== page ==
National Minimum Wages offenders named and shamed
Employers who have failed to pay their workers the National Minimum Wage (NMW) have been named and shamed.
Between them the 113 companies named owed workers over £387,000 in arrears, and span sectors including hairdressing, retail, education, catering and social care. Since the scheme was introduced in October 2013, the Department for Business, Innovation and Skills has named and shamed 398 employers, with total arrears of over £1,179,000 and total penalties of over £511,000. The worst of the recent offenders was Monsoon Accessorize who neglected to pay £104,507.83 to 1438 workers.
Employers have a duty to be aware of the different legal rates for NMW. There are currently different rates of NMW for four different categories of worker:
- Standard (adult) rate: £6.70 per hour for workers aged 21 or over (there is no upper age limit)
- Development rate: £5.30 per hour for workers aged between 18 and 20 inclusive
- Apprentice rate: £3.30 per hour for apprentices under 19 years of age or those aged 19 and over but in the first year of their apprenticeship
- Young workers rate: £3.87 per hour for workers aged under 18 but above the compulsory school age that are not apprentices
The government is committed to increasing compliance with the NMW legislation and effective enforcement of it. Everyone who is entitled to the NMW should receive it. Employers who pay workers less than the NMW not only have to pay back arrears of wages at current NMW rates but also face financial penalties of up to £20,000. In the most serious cases employers can be prosecuted.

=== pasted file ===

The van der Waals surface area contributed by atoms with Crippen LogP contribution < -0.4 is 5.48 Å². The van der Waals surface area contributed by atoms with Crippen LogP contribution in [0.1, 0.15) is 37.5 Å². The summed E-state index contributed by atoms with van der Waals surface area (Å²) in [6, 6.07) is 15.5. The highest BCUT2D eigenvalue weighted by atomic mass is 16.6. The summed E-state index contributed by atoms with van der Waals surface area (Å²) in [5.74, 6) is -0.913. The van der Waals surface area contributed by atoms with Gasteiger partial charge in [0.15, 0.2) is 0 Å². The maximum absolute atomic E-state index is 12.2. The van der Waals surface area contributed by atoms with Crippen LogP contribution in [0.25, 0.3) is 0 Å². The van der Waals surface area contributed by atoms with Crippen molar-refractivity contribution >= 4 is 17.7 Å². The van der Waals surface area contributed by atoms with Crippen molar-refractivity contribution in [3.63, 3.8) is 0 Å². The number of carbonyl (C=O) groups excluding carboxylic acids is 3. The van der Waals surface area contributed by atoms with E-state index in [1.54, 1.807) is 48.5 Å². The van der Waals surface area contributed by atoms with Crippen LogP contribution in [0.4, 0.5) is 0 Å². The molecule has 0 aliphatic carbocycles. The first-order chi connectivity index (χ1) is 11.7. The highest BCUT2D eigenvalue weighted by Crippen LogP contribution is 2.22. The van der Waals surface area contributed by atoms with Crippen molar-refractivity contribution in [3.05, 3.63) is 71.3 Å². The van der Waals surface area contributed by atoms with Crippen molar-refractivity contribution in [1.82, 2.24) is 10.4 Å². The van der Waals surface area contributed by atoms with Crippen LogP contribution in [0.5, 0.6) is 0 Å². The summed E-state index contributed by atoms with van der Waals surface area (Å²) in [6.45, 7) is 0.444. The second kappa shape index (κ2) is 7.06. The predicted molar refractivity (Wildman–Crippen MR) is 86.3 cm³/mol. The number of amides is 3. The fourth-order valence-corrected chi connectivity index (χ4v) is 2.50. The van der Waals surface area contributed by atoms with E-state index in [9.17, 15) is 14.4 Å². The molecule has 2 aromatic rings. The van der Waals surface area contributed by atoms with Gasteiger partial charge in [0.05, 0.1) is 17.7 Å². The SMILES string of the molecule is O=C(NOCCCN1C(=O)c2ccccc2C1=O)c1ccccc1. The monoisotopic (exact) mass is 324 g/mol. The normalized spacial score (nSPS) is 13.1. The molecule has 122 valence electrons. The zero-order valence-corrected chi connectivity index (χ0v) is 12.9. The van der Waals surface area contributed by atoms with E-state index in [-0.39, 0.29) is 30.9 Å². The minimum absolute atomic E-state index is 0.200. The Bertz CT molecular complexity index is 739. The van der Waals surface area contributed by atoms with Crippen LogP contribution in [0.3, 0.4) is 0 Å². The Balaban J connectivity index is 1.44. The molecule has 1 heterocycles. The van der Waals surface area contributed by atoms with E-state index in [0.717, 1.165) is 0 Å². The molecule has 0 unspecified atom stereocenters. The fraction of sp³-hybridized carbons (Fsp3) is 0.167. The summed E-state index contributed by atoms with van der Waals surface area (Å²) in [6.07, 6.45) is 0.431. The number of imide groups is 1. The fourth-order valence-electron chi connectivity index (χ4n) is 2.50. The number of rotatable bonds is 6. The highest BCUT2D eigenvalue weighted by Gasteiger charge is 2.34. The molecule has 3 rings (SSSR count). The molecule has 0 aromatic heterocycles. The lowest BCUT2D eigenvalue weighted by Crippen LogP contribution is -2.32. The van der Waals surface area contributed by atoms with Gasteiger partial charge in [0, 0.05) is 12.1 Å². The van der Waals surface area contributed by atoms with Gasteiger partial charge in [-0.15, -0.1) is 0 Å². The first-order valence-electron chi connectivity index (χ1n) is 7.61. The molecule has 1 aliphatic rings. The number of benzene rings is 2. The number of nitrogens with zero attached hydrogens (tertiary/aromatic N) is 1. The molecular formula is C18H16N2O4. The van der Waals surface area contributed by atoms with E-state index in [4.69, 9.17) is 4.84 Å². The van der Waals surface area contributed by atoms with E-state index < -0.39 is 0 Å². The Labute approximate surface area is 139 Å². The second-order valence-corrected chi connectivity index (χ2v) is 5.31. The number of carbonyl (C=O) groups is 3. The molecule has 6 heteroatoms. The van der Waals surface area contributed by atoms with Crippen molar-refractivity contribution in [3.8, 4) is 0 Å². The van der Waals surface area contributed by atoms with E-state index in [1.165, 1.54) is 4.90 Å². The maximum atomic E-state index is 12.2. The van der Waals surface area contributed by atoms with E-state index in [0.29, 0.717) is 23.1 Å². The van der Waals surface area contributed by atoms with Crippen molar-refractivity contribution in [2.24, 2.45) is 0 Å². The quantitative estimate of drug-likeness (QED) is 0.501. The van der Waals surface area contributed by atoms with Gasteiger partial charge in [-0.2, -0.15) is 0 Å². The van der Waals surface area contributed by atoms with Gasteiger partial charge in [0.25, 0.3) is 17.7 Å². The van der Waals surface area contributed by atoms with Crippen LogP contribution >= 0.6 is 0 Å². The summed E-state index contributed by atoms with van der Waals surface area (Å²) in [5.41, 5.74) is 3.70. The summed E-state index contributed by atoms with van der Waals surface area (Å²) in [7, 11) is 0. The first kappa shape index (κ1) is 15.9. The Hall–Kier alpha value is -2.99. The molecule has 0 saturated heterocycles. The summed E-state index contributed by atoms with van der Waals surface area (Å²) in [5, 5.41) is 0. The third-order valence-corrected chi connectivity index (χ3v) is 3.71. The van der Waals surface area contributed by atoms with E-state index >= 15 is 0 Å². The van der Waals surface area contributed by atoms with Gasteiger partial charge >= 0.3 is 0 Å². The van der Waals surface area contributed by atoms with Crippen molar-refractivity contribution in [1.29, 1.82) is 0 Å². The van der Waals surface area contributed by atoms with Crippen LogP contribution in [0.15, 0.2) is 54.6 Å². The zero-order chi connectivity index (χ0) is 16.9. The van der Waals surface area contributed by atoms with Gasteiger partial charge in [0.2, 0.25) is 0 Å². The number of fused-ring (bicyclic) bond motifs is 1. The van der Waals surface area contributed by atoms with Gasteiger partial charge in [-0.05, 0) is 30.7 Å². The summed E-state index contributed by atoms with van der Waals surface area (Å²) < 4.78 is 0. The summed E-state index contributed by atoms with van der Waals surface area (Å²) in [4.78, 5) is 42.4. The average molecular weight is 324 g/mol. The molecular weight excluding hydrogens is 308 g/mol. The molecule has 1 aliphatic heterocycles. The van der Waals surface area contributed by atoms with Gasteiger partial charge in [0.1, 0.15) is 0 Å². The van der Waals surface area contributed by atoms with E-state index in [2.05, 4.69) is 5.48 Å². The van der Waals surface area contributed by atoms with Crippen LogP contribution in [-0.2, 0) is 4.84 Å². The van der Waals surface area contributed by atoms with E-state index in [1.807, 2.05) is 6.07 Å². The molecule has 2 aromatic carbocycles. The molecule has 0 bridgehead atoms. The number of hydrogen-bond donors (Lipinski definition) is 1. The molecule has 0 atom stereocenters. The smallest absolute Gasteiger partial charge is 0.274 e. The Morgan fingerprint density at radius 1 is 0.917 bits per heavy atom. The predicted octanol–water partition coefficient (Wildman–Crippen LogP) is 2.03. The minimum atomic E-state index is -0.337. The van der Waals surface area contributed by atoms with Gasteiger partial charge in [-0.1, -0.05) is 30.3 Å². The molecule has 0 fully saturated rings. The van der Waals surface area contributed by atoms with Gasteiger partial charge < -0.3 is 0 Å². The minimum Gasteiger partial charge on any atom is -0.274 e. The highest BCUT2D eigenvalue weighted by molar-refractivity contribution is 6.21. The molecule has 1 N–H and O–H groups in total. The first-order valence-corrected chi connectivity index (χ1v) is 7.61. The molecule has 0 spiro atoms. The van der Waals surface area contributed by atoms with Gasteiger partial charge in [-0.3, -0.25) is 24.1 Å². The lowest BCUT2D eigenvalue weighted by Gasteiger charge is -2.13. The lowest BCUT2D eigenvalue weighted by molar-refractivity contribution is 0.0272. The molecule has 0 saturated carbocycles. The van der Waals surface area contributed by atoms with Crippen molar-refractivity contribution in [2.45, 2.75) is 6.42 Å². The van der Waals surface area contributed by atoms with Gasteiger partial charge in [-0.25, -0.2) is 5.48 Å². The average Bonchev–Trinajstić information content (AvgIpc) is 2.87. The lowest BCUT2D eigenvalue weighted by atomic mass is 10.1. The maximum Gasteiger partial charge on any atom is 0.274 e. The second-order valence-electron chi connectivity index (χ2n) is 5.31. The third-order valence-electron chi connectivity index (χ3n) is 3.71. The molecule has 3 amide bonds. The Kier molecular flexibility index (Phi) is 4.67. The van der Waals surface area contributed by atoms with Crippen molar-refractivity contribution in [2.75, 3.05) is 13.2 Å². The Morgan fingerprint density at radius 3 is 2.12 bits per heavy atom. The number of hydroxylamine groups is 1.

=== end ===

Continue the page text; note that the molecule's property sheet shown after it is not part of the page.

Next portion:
From April 2016, the government will introduce a new mandatory National Living Wage (NLW) for workers aged 25 and above initially set at £7.20- a rise of 50p relative to the current NMW. This will provide a £910 per annum increase in earnings for a full-time worker on the current NMW. The NMW will continue to apply for those aged 21 to 24, with the premium added on top for those aged 25 and over, taking the total hourly rate to the National Living Wage rate.
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